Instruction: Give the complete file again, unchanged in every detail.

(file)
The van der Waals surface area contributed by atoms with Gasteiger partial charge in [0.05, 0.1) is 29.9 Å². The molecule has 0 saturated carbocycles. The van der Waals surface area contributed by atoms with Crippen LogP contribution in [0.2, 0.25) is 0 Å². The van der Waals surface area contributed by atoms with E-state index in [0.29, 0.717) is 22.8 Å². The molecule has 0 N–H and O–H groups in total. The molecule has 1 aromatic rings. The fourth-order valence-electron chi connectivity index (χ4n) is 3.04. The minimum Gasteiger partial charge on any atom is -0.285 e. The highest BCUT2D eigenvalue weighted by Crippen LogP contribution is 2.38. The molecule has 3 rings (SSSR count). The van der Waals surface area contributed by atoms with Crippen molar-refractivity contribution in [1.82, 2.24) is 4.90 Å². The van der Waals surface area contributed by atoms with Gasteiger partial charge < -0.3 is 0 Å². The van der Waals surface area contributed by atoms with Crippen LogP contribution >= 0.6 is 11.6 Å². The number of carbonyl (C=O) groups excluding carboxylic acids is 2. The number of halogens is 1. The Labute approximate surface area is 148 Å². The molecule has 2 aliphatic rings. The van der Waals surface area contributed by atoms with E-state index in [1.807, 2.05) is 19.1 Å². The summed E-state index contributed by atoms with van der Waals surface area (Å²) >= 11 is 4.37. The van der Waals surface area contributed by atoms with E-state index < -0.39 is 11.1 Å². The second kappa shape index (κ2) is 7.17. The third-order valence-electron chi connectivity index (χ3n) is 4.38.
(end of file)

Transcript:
The van der Waals surface area contributed by atoms with Gasteiger partial charge in [0.05, 0.1) is 29.9 Å². The molecule has 0 saturated carbocycles. The van der Waals surface area contributed by atoms with Crippen LogP contribution in [0.2, 0.25) is 0 Å². The van der Waals surface area contributed by atoms with E-state index in [0.29, 0.717) is 22.8 Å². The molecule has 0 N–H and O–H groups in total. The molecule has 1 aromatic rings. The fourth-order valence-electron chi connectivity index (χ4n) is 3.04. The minimum Gasteiger partial charge on any atom is -0.285 e. The highest BCUT2D eigenvalue weighted by Crippen LogP contribution is 2.38. The molecule has 3 rings (SSSR count). The van der Waals surface area contributed by atoms with Crippen molar-refractivity contribution in [1.82, 2.24) is 4.90 Å². The van der Waals surface area contributed by atoms with Gasteiger partial charge < -0.3 is 0 Å². The van der Waals surface area contributed by atoms with Crippen LogP contribution >= 0.6 is 11.6 Å². The number of carbonyl (C=O) groups excluding carboxylic acids is 2. The number of halogens is 1. The Labute approximate surface area is 148 Å². The molecule has 2 aliphatic rings. The van der Waals surface area contributed by atoms with E-state index in [1.807, 2.05) is 19.1 Å². The summed E-state index contributed by atoms with van der Waals surface area (Å²) >= 11 is 4.37. The van der Waals surface area contributed by atoms with E-state index < -0.39 is 11.1 Å². The second kappa shape index (κ2) is 7.17. The third-order valence-electron chi connectivity index (χ3n) is 4.38.